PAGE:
Why have a quarter of The Great Escape’s line up pulled out?

Why have a quarter of The Great Escape’s line up pulled out?

At least 126 acts have withdrawn from the Brighton festival in protest at the inclusion of Barclays as a sponsor because of the bank's alleged links with atrocities in Gaza, Ben Smoke explains.

It was a long, hard winter in Britain. With the exception of perhaps the last week, spring has also been a dud – the cold, grey bleakness of January seemed to bleed right through to May. For those of us not blessed to live in other more tropical parts of the world, or without means to get there, the promise of Summer – of pints with your mates, of beaches, park days and festival season have been all that have seen us through.

Today, May 15th, is supposed to mark the beginning of the season as The Great Escape festival kicks off in sunny Brighton. The curtain raising event is, according to their website, “the festival for new music, showcasing 500 emerging artists from all over the world in 30+ walkable venues across the city and a pop-up festival site on Brighton Beach.”

The festival is also attended by many in the music industry, who use the showcases to hunt for the “next big thing.” A conference is run alongside the gigs featuring “insightful panels, topical debates, keynote speeches and networking opportunities.”

It is a major point in the UK music landscape, and presents a huge opportunity to many new and emerging artists to catch the eye of industry executives. This year, however, the festival has been thrown into chaos. At the time of writing, it is estimated that around 25 per cent of all those billed to play have withdrawn from doing so. The 126 acts include all those scheduled to play at the opening party this evening, as well as high profile names like Alfie Templeton, Bimini, Lambrini Girls and more.

The boycott comes in protest at the inclusion of Barclays bank as a major partner of the event. A spokesperson from Bands Boycott Barclays, who have been coordinating the action, said, “Barclays is bankrolling the genocide in Gaza and then laundering its reputation at home by partnering with music festivals. As musicians, we think that's despicable and needs to stop. There is no festival without the artists and we stand unconditionally in solidarity with Palestinians in refusing to allow our music to be used as cultural cover for a bank that supports genocide. Barclays has no place at any music festival.”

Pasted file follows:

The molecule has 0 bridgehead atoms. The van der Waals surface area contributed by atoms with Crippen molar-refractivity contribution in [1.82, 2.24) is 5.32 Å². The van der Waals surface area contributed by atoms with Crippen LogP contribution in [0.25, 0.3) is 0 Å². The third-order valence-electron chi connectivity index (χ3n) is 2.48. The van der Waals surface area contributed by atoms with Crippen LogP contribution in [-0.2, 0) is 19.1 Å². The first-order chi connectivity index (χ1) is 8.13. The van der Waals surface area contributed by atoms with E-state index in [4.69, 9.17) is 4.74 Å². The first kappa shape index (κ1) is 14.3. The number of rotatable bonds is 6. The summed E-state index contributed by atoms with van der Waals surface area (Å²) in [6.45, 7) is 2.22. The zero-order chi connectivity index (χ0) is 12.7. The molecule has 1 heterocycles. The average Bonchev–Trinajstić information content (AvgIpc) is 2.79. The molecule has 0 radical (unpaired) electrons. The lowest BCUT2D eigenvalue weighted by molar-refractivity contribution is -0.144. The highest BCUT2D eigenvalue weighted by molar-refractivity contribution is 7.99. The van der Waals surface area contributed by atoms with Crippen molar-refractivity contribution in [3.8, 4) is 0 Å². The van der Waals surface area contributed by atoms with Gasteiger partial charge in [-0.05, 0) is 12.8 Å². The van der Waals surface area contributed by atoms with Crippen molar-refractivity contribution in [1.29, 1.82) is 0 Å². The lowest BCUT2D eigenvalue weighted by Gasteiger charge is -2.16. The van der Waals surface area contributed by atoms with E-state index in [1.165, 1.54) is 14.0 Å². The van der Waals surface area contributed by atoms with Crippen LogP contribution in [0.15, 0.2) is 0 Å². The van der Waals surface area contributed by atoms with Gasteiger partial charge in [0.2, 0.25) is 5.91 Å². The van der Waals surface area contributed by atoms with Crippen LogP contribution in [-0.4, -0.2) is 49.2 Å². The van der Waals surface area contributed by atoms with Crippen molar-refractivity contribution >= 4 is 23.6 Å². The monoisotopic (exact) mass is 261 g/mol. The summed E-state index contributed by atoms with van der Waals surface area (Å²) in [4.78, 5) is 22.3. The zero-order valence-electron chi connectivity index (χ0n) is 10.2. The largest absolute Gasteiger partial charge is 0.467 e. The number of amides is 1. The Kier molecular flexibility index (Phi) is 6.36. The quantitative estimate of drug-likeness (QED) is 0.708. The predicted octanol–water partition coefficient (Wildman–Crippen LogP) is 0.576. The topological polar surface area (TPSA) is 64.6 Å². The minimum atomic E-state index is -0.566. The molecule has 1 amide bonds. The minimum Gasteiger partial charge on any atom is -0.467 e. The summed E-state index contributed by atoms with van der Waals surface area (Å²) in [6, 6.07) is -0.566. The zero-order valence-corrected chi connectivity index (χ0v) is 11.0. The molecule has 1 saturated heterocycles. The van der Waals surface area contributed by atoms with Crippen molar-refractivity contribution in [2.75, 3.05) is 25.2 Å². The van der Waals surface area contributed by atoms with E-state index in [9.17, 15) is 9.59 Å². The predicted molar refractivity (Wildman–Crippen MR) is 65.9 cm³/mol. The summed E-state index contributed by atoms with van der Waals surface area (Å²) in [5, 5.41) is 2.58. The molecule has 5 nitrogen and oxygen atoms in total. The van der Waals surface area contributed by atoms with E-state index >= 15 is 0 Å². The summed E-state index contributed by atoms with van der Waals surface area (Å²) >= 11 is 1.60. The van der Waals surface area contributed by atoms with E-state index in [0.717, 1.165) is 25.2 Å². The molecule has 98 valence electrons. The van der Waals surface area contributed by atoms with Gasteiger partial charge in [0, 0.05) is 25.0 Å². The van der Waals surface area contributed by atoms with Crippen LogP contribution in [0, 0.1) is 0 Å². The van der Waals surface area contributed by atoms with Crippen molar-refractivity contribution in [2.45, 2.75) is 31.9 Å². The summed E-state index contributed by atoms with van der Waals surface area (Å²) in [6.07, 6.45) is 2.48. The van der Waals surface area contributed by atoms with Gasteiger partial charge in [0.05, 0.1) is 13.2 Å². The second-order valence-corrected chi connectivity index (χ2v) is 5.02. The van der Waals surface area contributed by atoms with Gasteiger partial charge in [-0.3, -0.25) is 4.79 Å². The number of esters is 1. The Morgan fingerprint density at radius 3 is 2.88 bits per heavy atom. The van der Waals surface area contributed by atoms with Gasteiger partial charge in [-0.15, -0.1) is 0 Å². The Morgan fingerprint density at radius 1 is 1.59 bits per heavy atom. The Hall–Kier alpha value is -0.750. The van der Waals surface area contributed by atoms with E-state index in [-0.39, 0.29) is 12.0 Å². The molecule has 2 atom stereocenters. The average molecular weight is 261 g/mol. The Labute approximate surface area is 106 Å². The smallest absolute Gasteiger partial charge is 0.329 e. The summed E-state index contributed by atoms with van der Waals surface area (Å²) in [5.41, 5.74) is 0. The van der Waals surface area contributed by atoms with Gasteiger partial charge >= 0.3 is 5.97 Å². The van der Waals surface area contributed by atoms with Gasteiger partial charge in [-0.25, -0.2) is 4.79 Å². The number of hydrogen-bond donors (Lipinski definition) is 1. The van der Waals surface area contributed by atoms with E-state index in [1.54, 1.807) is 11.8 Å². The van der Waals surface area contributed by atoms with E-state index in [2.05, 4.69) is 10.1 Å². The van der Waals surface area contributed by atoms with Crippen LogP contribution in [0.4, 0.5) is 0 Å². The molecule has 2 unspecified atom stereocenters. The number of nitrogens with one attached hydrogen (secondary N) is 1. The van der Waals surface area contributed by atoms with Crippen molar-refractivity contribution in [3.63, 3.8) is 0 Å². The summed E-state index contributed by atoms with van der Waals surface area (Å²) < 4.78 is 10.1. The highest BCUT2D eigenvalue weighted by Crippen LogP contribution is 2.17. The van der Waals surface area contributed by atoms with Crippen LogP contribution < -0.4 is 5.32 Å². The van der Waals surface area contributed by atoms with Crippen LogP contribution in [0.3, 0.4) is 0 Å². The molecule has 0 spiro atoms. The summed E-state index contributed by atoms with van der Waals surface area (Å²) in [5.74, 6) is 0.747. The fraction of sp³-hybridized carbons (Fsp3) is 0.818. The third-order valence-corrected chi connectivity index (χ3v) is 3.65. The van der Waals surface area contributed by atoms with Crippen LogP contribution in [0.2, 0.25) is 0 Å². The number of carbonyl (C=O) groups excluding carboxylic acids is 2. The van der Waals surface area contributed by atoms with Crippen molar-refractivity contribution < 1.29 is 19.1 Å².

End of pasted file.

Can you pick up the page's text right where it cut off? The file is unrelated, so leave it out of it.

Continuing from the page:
A spokesperson from the Palestinian Campaign for the Academic and Cultural Boycott of Israel (PACBI) told Huck:Palestinians salute the dozens of principled artists, record labels and others who have boycotted The Great Escape festival in Brighton, UK over its partnership with Barclays, which has over £1 billion invested in weapons manufacturers that are arming Israel’s #GazaGenocide.

According to new research by Campaign Against the Arms Trade, Palestine Solidarity Campaign and War on Want, Barclays has over $2.5 billion in shareholdings in companies associated with the IDF's ongoing military activity in Gaza. Israeli military forces have so far killed over 35,000 people according to Palestinian authorities, 70 per cent of whom are women and children. In January, the ICJ ruled that there was a “real and imminent risk” of genocide carried out by IDF against Palestinians.

Inside Gaza with the para-cycling team distributing bread under siege

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The data was obtained by Profundo, an independent research organisation using financial databases to identify the loans and underwriting services provided by Barclays for companies supplying weapons and military technology to Israel for the period from January 2019 to December 2023. The companies include the London Headquartered BAE Systems, which is one of the world’s largest arms producers.

The Research by CAAT, PSC and WoW alleged that weapons containing components manufactured by BAE systems, and fighter jets and drones developed by the company in collaboration with Lockheed Martin have been used in the current assault in the strip and the naval blockade of Gaza, which has been in place since 2007.

It is alleged by activists that Barclays had over $1.3 billion in shareholdings in February 2024 and had provided almost $600 million in loans and underwriting to the arms company between January 2019 and December 2023.